For most of us, the best way to learn science is to do science. I incorporate real data and hands-on lab and field experiences into my courses at every level, and teach on river banks and outcrops whenever I can. I hope that every one of my students, whether or not they go on to pursue a science field, finish my courses with working knowledge of the scientific process and a deeper understanding of the physical world around them.
Maia Bellingham (VUW, MSc 2020; primary supervisor): Spatial patterns in erosion rates across a climate transect in the Southern Alps using cosmogenic nuclides
Eron Raines (VUW and U. Wollongong, PhD expected 2021; co-supervised with K. Norton, A. Dosetto, and J. DeSlippe): “An ecology of chemical weathering” – biologic controls on weathering and soil production in NZ
Dina Fieman (VUW, PhD expected 2022; co-supervised with J. Howarth and K. Norton): Quantifying the post-seismic sediment cascade and its impact on river dynamics
Undergraduates: Marlie Malone (BS, U. Wyoming); field and lab techs Evan Soderburg, Jeffrey Frey (U. Wyoming); GEOG 325 Weathering team (VUW)
Victoria University of Wellington: 2017-2020
- Applied Geomorphology (GEOG 319), co-taught with Dr. Bethanna Jackson; a 20 point (~4 credit) undergraduate course, with lecture and lab components
- new in 2018: Structure-from-motion using a drone on the field trip, and new data incorporated into lab exercises.
- Geomorphology and its Application (PHYG 418), a seminar-style graduate course, focused on landscape evolution and the interactions between climate, tectonics, and Earth’s surface.
- new in 2018: a series of lab exercises based in LandLab (python) and Matlab, which introduce students to quantitative methods and writing code.
- Field Geomorphology (PHYG 423), a graduate-level course centered around a 9-10 day field excursion around the South Island, co-taught with Dr. Kevin Norton and Dr. Shaun Eaves
Colorado College: 2016 and 2011
- Geology of the Pike’s Peak Region (GY 135), an introductory-level geology course that included lecture, lab, and field components. Students completed projects on the local stratigraphic column and two field mapping exercises, and spent roughly half the course in the field.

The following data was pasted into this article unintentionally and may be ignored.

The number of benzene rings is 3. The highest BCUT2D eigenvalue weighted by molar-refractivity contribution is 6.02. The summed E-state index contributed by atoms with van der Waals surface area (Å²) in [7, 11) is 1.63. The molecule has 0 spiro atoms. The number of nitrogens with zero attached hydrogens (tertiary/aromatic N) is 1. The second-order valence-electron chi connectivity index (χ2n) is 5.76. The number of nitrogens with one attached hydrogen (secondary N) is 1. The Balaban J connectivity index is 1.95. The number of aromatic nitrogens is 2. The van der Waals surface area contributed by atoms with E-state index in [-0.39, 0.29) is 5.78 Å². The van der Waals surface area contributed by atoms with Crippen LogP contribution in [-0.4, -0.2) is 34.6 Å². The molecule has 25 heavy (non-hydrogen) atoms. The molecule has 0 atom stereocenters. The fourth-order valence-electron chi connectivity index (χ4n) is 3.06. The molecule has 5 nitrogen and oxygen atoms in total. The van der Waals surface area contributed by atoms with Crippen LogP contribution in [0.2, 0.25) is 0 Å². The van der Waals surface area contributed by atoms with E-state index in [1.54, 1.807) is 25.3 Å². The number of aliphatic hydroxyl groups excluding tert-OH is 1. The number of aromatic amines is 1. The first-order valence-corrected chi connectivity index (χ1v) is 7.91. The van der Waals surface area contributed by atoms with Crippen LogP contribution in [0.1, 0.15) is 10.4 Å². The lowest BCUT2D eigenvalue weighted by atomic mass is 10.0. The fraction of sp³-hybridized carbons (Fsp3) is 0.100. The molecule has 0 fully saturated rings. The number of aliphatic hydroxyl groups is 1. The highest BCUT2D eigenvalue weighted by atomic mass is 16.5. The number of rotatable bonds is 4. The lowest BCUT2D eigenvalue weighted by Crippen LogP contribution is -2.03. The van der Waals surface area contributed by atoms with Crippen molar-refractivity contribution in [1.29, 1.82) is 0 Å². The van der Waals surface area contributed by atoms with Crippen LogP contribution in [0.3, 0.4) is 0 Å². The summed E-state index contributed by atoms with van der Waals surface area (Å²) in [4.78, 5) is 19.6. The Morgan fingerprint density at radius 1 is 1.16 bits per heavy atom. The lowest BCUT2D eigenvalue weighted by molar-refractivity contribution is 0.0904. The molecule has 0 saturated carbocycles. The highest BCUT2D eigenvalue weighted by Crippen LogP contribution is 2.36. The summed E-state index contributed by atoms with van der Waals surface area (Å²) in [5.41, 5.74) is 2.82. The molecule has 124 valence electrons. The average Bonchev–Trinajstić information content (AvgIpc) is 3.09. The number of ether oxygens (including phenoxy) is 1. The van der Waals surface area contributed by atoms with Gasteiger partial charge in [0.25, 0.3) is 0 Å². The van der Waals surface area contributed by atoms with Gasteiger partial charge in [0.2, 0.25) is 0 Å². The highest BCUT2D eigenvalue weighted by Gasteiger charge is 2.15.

University of Wyoming: 2014
- Topics in Geology: Writing a Scientific Manuscript (GEOL 5200), a graduate-level course co-taught with Ryan Haupt. The primary goal of the course was to have a submission-ready manuscript by the end of the term. Topics covered included writing-related content (structure, language, editing/feedback, etc.) as well as choosing journals, time management and writing habits, and interacting with media.
Courses aided as a teaching assistant
University of Wyoming: 2008-2016
- Introductory Geology (GEOL 1110) (2 semesters)
- Water, Dirt, and Climate (ENR/GEOL 1500) (2 semesters)
- Sedimentation and Stratigraphy (GEOL 2100)
- Geochemical Cycles and the Earth System (ENR/GEOL 2000)
- Geology Field Camp (GEOL 4717)
- Environmental Data Analysis (GEOL/ENR 4525/5525)
Colorado College (Paraprofessional): 2004-2005
- Geomorphology (GY320)
- Sedimentation and Stratigraphy (GY305)
- Oceanography (GY115)
- Structural Geology (GY315)
- Physical Geology (GY140) (2 blocks)
Additional teaching experience
From 2005 to 2008, I was an instructor at the Opal Creek Ancient Forest Center. I developed and taught lessons in a broad range of science topics, from Forest Ecology and Geology to local mushrooms, amphibians, and stream invertebrates. I worked with school groups from 2nd grade through high school, weekend workshops for adults and families, and summer backpacking trips for teens.
Find out more about Opal Creek here. They’re a fantastic organization! *Update: The Opal Creek wilderness burned in the wildfires of 2020, and the historic town of Jawbone Flats (the heart of OCAFC) was largely destroyed. They’re finding a way forward, with the support of a lot of wonderful people. If you’d like to be one of those people, click on the link above to find their donations page.